But now, it sometimes feels like I’m a walking robot as I don my mask and push my cart through the aisles in the grocery store. Everyone’s just wearing their mask, focused on their task, getting in and out of the store as quickly as possible. No more small talk with the people in the checkout line. No more pause-and-chats. It’s all business, or at least it feels that way.

However, a couple weeks ago, standing in line at the grocery and listening to the cashier huff and groan as she swiped items across the scanner and into bags, I could see she was having a hard day. My heart tugged. And suddenly, those smiley-eyed actresses and models popped into my head.

When it was my turn with the cashier, I greeted her with as friendly and sincere a hello as possible. I cocked my head at her and gave her as warm-eyed a smile as I could. My body language instantly felt more relaxed, more expansive, which was an interesting observation.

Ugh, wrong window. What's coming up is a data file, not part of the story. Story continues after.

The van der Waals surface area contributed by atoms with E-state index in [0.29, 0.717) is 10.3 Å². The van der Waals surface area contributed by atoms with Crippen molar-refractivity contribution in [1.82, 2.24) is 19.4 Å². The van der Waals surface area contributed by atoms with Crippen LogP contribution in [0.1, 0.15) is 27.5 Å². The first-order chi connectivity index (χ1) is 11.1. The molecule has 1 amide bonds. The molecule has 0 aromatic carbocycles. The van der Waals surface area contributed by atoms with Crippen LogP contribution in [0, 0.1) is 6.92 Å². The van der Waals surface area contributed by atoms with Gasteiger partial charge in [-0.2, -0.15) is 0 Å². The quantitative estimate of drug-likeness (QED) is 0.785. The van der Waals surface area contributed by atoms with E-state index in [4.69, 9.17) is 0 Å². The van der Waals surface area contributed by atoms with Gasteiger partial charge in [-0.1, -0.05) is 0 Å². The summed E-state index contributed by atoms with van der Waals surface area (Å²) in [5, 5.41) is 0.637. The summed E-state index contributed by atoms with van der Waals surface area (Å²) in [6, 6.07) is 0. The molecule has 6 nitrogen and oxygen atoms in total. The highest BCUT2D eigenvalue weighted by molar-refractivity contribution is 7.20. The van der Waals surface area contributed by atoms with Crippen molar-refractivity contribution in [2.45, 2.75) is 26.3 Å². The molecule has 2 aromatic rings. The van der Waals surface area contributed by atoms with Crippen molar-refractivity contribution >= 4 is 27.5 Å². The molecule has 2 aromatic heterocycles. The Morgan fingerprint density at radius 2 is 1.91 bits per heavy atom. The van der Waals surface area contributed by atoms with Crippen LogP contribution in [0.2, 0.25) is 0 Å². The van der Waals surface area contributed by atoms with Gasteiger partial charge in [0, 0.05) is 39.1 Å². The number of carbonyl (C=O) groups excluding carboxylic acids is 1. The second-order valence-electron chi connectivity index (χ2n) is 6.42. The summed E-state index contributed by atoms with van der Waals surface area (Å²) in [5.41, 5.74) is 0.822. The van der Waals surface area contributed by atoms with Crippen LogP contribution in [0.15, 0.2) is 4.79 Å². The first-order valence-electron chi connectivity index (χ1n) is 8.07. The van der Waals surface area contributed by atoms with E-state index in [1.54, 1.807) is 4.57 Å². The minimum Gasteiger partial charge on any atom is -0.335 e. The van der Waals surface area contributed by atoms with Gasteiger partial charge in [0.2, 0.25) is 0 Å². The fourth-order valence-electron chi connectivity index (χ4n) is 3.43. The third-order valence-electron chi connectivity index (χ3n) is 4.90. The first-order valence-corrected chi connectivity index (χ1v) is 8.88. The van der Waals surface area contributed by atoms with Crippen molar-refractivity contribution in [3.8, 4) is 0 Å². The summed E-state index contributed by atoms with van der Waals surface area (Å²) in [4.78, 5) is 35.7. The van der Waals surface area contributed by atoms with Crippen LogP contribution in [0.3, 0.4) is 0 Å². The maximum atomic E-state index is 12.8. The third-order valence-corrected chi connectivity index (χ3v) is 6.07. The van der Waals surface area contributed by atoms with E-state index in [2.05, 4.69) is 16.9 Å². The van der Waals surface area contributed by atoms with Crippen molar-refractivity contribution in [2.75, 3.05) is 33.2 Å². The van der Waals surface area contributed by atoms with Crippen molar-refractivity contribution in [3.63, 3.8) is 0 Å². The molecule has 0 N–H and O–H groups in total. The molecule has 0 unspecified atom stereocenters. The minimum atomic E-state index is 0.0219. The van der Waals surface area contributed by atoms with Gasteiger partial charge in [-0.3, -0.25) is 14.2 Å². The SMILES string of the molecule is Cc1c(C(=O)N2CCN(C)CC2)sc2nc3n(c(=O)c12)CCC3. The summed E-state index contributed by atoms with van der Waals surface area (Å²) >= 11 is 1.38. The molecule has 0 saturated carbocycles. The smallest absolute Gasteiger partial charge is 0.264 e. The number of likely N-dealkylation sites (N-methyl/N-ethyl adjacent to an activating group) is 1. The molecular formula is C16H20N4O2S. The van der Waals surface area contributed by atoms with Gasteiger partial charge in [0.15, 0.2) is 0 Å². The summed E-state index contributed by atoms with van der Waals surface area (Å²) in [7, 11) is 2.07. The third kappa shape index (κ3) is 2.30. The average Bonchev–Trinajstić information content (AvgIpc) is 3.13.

And I could see the effect it had on her, which was even more interesting. She slowed her pace, then swiveled her head a little my way. We made small talk about nothing and nonsense—the weather, that sort of thing—and then I was on my way.

But it transformed our interaction, this smiling-with-my eyes thing. So I’ve started doing it everywhere I go, and guess what? It seems to have a universal effect. Plus, focusing on letting that joy spill out of me in new and more obvious ways had a surprisingly relaxing effect. It warmed my heart, literally and figuratively.

When we feel joy, it should spread through us and not stop. Our joy in the Lord should explode—into a smile, into our eyes, and keep going! Our whole body should radiate that love and light! Our joy doesn’t depend on emotion—it isn’t rooted in happiness or mere feelings. We can feel joy even in our darkest, most painful hours.


I close with some Scriptures that encourage:

“A cheerful heart is good medicine.” — Proverbs 17:22a NIV

“A happy heart makes the face cheerful.” — Proverbs 15:13a NIV

“Those who look to him are radiant.” — Psalm 34:5a NIV

“Not only so, but we also glory in our sufferings, because we know that suffering produces perseverance; perseverance, character; and character, hope.”
— Romans 5:3-4 NIV

God bless you, and remember to let your light shine always, no matter what. 

That light could draw someone else to Jesus Christ.

~*~
Author Bio:

Jessica Brodie is an award-winning Christian novelist, journalist, editor, blogger, and writing coach and the recipient of the 2018 American Christian Fiction Writers Genesis Award for her novel, The Memory Garden.